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GOP pushes House toward approving Obama lawsuit

  • President Barack Obama speaks about the economy, Wednesday, July 30, 2014, at the Uptown Theater in Kansas City, Mo. (AP Photo/Charlie Riedel)

    President Barack Obama speaks about the economy, Wednesday, July 30, 2014, at the Uptown Theater in Kansas City, Mo. (AP Photo/Charlie Riedel)

  • Speaker of the House John Boehner of Ohio, arrives for a meeting of the Republican Conference on Capitol Hill in Washington, Tuesday, July 29, 2014. (AP Photo/J. Scott Applewhite)

    Speaker of the House John Boehner of Ohio, arrives for a meeting of the Republican Conference on Capitol Hill in Washington, Tuesday, July 29, 2014. (AP Photo/J. Scott Applewhite)

  • Rep. Maxine Waters, D-Calif., listens to comments by House Minority Whip Steny Hoyer of Md., as she and fellow Democrats criticize the efforts of Republicans to muscle legislation through the House authorizing an election-year lawsuit against President Barack Obama that accuses him of exceeding his powers in enforcing his health care law, Wednesday, July 30, 2014, during a news conference on Capitol in Washington. Democrats have branded the effort a political charade aimed at stirring up Republican voters for the fall congressional elections. They say it's also an effort by top Republicans to mollify conservatives who want Obama to be impeached — something House Speaker John Boehner, R-Ohio, said Tuesday he has no plans to do.  (AP Photo/J. Scott Applewhite)

    Rep. Maxine Waters, D-Calif., listens to comments by House Minority Whip Steny Hoyer of Md., as she and fellow Democrats criticize the efforts of Republicans to muscle legislation through the House authorizing an election-year lawsuit against President Barack Obama that accuses him of exceeding his powers in enforcing his health care law, Wednesday, July 30, 2014, during a news conference on Capitol in Washington. Democrats have branded the effort a political charade aimed at stirring up Republican voters for the fall congressional elections. They say it's also an effort by top Republicans to mollify conservatives who want Obama to be impeached — something House Speaker John Boehner, R-Ohio, said Tuesday he has no plans to do. (AP Photo/J. Scott Applewhite)

  • President Barack Obama speaks about the economy, Wednesday, July 30, 2014, at the Uptown Theater in Kansas City, Mo.  (AP Photo/Charlie Riedel)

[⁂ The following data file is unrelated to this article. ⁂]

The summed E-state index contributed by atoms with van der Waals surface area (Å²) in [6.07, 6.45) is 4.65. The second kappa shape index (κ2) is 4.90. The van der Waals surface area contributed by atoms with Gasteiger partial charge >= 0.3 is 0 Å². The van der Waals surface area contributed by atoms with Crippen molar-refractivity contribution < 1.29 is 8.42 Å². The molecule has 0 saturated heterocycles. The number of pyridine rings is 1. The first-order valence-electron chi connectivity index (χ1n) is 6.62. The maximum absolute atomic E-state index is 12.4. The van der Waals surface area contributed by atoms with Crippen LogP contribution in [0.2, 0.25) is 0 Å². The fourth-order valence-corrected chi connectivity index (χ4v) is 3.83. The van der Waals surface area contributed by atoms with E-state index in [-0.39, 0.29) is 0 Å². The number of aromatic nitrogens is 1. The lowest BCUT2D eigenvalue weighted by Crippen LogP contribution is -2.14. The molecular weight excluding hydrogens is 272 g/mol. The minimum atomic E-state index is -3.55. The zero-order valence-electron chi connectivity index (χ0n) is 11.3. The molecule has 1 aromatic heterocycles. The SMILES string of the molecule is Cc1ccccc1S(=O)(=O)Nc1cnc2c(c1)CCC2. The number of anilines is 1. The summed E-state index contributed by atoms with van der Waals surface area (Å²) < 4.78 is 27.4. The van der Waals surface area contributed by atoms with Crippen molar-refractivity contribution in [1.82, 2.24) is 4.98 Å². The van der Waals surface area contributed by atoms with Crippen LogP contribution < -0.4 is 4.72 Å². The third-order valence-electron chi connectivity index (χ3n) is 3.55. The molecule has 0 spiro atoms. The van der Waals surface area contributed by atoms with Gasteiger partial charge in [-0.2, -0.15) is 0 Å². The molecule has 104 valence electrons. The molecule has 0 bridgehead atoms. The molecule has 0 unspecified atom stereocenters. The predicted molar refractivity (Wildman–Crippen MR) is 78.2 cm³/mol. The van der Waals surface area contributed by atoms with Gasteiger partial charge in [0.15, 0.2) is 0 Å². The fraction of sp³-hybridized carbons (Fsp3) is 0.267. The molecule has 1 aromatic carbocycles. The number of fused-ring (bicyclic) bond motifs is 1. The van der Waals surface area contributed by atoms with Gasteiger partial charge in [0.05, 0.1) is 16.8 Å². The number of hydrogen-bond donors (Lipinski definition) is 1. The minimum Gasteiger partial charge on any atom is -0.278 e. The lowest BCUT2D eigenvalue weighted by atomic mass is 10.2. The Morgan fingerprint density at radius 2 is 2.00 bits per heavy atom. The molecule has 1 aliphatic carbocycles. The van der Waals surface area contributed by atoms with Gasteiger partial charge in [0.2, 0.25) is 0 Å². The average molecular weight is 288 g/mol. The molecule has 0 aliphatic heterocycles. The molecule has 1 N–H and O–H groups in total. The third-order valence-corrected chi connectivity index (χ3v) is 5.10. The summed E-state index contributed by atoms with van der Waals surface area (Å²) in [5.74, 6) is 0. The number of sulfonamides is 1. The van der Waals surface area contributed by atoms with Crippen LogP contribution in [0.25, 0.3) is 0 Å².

President Barack Obama speaks about the economy, Wednesday, July 30, 2014, at the Uptown Theater in Kansas City, Mo. (AP Photo/Charlie Riedel)

  • President Barack Obama speaks about the economy, Wednesday, July 30, 2014, at the Uptown Theater in Kansas City, Mo. (AP Photo/Charlie Riedel)
  • Speaker of the House John Boehner of Ohio, arrives for a meeting of the Republican Conference on Capitol Hill in Washington, Tuesday, July 29, 2014. (AP Photo/J. Scott Applewhite)
  • Rep. Maxine Waters, D-Calif., listens to comments by House Minority Whip Steny Hoyer of Md., as she and fellow Democrats criticize the efforts of Republicans to muscle legislation through the House authorizing an election-year lawsuit against President Barack Obama that accuses him of exceeding his powers in enforcing his health care law, Wednesday, July 30, 2014, during a news conference on Capitol in Washington. Democrats have branded the effort a political charade aimed at stirring up Republican voters for the fall congressional elections. They say it's also an effort by top Republicans to mollify conservatives who want Obama to be impeached — something House Speaker John Boehner, R-Ohio, said Tuesday he has no plans to do.  (AP Photo/J. Scott Applewhite)
  • President Barack Obama speaks about the economy, Wednesday, July 30, 2014, at the Uptown Theater in Kansas City, Mo.  (AP Photo/Charlie Riedel)

Republicans pushed a divided House yesterday toward a campaign-season lawsuit against President Obama, accusing him of deliberately exceeding the bounds of his constitutional authority. Obama and other Democrats derided the effort as a stunt aimed at tossing political red meat to conservative voters.

Just a day before lawmakers were to begin a five-week summer recess, debate over the lawsuit underscored the harshly partisan tone that has dominated the current Congress almost from its start in January 2013.

Republicans said the legal action, focusing on Obama’s implementation of his prized health care overhaul, was designed to prevent a further presidential power grab and his deciding unilaterally how to enforce laws. They scoffed at Democratic claims that it would be a waste of taxpayers’ money.